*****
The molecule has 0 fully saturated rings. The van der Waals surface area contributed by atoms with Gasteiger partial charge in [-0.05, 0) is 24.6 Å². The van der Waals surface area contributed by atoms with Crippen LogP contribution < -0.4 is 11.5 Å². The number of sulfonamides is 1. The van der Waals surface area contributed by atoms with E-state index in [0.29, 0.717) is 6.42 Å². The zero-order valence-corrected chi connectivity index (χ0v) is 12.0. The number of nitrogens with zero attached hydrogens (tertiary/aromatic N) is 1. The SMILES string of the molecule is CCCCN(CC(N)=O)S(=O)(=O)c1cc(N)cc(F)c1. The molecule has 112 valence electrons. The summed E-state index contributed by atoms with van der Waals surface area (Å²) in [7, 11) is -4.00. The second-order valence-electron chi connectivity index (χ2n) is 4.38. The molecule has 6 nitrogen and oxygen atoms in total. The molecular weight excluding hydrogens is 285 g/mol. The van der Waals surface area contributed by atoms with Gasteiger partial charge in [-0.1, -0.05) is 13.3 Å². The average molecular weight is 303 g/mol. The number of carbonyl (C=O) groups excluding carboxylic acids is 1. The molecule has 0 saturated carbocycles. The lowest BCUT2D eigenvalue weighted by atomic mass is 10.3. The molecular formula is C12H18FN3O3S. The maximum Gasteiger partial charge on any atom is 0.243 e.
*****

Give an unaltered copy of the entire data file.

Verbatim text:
The molecule has 0 fully saturated rings. The van der Waals surface area contributed by atoms with Gasteiger partial charge in [-0.05, 0) is 24.6 Å². The van der Waals surface area contributed by atoms with Crippen LogP contribution < -0.4 is 11.5 Å². The number of sulfonamides is 1. The van der Waals surface area contributed by atoms with E-state index in [0.29, 0.717) is 6.42 Å². The zero-order valence-corrected chi connectivity index (χ0v) is 12.0. The number of nitrogens with zero attached hydrogens (tertiary/aromatic N) is 1. The SMILES string of the molecule is CCCCN(CC(N)=O)S(=O)(=O)c1cc(N)cc(F)c1. The molecule has 112 valence electrons. The summed E-state index contributed by atoms with van der Waals surface area (Å²) in [7, 11) is -4.00. The second-order valence-electron chi connectivity index (χ2n) is 4.38. The molecule has 6 nitrogen and oxygen atoms in total. The molecular weight excluding hydrogens is 285 g/mol. The van der Waals surface area contributed by atoms with Gasteiger partial charge in [-0.1, -0.05) is 13.3 Å². The average molecular weight is 303 g/mol. The number of carbonyl (C=O) groups excluding carboxylic acids is 1. The molecule has 0 saturated carbocycles. The lowest BCUT2D eigenvalue weighted by atomic mass is 10.3. The molecular formula is C12H18FN3O3S. The maximum Gasteiger partial charge on any atom is 0.243 e.